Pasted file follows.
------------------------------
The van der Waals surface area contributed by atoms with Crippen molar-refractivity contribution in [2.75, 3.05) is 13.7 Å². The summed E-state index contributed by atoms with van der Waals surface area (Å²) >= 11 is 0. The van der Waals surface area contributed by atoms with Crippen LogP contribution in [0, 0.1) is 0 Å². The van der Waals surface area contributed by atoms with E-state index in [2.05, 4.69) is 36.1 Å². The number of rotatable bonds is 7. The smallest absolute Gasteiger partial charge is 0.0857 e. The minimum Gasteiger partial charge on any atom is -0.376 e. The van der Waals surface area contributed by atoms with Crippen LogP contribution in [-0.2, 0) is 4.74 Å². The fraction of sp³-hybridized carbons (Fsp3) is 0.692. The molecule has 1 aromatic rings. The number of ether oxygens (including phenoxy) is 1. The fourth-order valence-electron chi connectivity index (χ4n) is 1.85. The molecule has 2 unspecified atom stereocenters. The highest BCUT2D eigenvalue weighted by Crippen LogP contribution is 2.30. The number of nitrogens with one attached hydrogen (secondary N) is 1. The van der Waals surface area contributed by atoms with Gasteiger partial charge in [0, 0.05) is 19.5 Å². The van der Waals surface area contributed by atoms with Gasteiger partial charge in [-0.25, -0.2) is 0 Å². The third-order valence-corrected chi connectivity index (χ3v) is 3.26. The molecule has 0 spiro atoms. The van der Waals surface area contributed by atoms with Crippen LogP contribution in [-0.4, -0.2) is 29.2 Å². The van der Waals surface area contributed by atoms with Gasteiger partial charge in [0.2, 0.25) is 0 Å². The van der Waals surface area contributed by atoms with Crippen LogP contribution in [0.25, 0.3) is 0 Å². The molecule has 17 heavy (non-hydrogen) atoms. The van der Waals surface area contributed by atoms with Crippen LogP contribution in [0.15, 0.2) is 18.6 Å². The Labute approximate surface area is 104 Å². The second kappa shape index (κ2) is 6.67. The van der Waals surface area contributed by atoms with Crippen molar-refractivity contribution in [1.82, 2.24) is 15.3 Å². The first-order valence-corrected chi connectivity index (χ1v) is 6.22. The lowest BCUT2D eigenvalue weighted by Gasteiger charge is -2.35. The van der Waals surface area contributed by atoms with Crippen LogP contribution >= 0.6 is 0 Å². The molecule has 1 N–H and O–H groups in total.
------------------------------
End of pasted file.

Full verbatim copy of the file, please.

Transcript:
The van der Waals surface area contributed by atoms with Crippen molar-refractivity contribution in [2.75, 3.05) is 13.7 Å². The summed E-state index contributed by atoms with van der Waals surface area (Å²) >= 11 is 0. The van der Waals surface area contributed by atoms with Crippen LogP contribution in [0, 0.1) is 0 Å². The van der Waals surface area contributed by atoms with E-state index in [2.05, 4.69) is 36.1 Å². The number of rotatable bonds is 7. The smallest absolute Gasteiger partial charge is 0.0857 e. The minimum Gasteiger partial charge on any atom is -0.376 e. The van der Waals surface area contributed by atoms with Crippen LogP contribution in [-0.2, 0) is 4.74 Å². The fraction of sp³-hybridized carbons (Fsp3) is 0.692. The molecule has 1 aromatic rings. The number of ether oxygens (including phenoxy) is 1. The fourth-order valence-electron chi connectivity index (χ4n) is 1.85. The molecule has 2 unspecified atom stereocenters. The highest BCUT2D eigenvalue weighted by Crippen LogP contribution is 2.30. The number of nitrogens with one attached hydrogen (secondary N) is 1. The van der Waals surface area contributed by atoms with Gasteiger partial charge in [0, 0.05) is 19.5 Å². The van der Waals surface area contributed by atoms with Gasteiger partial charge in [-0.25, -0.2) is 0 Å². The third-order valence-corrected chi connectivity index (χ3v) is 3.26. The molecule has 0 spiro atoms. The van der Waals surface area contributed by atoms with Crippen LogP contribution in [-0.4, -0.2) is 29.2 Å². The van der Waals surface area contributed by atoms with Gasteiger partial charge in [0.2, 0.25) is 0 Å². The van der Waals surface area contributed by atoms with Crippen LogP contribution in [0.25, 0.3) is 0 Å². The molecule has 17 heavy (non-hydrogen) atoms. The van der Waals surface area contributed by atoms with Crippen LogP contribution in [0.15, 0.2) is 18.6 Å². The Labute approximate surface area is 104 Å². The second kappa shape index (κ2) is 6.67. The van der Waals surface area contributed by atoms with Crippen molar-refractivity contribution in [1.82, 2.24) is 15.3 Å². The first-order valence-corrected chi connectivity index (χ1v) is 6.22. The lowest BCUT2D eigenvalue weighted by Gasteiger charge is -2.35. The van der Waals surface area contributed by atoms with Crippen LogP contribution >= 0.6 is 0 Å². The molecule has 1 N–H and O–H groups in total.